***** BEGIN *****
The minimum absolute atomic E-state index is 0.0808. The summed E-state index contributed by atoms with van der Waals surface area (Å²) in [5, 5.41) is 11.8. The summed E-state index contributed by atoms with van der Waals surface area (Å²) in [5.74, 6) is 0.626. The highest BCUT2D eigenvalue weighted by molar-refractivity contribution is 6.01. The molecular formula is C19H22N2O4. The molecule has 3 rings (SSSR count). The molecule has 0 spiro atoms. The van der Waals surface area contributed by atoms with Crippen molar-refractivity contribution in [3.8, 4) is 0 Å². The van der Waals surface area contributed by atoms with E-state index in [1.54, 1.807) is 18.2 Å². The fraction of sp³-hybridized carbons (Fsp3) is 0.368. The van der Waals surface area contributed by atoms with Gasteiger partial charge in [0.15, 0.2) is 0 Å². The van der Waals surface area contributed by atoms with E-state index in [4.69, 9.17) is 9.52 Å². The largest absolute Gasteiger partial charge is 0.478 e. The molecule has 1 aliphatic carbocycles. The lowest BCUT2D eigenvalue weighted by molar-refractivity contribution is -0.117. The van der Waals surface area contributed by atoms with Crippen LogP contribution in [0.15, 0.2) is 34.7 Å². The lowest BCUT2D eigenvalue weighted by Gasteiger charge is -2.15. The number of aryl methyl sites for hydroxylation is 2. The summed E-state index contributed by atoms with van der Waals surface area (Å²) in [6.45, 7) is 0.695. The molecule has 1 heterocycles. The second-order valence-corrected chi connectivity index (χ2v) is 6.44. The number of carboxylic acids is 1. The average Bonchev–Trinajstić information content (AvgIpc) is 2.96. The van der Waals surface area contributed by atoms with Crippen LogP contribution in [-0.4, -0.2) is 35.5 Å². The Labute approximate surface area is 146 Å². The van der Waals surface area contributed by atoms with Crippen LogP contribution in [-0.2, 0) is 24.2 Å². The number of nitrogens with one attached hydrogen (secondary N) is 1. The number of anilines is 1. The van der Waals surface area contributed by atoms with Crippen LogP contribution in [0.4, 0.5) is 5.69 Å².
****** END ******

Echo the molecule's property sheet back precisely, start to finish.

The minimum absolute atomic E-state index is 0.0808. The summed E-state index contributed by atoms with van der Waals surface area (Å²) in [5, 5.41) is 11.8. The summed E-state index contributed by atoms with van der Waals surface area (Å²) in [5.74, 6) is 0.626. The highest BCUT2D eigenvalue weighted by molar-refractivity contribution is 6.01. The molecular formula is C19H22N2O4. The molecule has 3 rings (SSSR count). The molecule has 0 spiro atoms. The van der Waals surface area contributed by atoms with Crippen molar-refractivity contribution in [3.8, 4) is 0 Å². The van der Waals surface area contributed by atoms with E-state index in [1.54, 1.807) is 18.2 Å². The fraction of sp³-hybridized carbons (Fsp3) is 0.368. The van der Waals surface area contributed by atoms with Gasteiger partial charge in [0.15, 0.2) is 0 Å². The van der Waals surface area contributed by atoms with E-state index in [4.69, 9.17) is 9.52 Å². The largest absolute Gasteiger partial charge is 0.478 e. The molecule has 1 aliphatic carbocycles. The lowest BCUT2D eigenvalue weighted by molar-refractivity contribution is -0.117. The van der Waals surface area contributed by atoms with Crippen LogP contribution in [0.15, 0.2) is 34.7 Å². The lowest BCUT2D eigenvalue weighted by Gasteiger charge is -2.15. The number of aryl methyl sites for hydroxylation is 2. The summed E-state index contributed by atoms with van der Waals surface area (Å²) in [6.45, 7) is 0.695. The molecule has 1 heterocycles. The second-order valence-corrected chi connectivity index (χ2v) is 6.44. The number of carboxylic acids is 1. The average Bonchev–Trinajstić information content (AvgIpc) is 2.96. The van der Waals surface area contributed by atoms with Crippen LogP contribution in [-0.4, -0.2) is 35.5 Å². The Labute approximate surface area is 146 Å². The van der Waals surface area contributed by atoms with Crippen LogP contribution in [-0.2, 0) is 24.2 Å². The number of nitrogens with one attached hydrogen (secondary N) is 1. The number of anilines is 1. The van der Waals surface area contributed by atoms with Crippen LogP contribution in [0.4, 0.5) is 5.69 Å².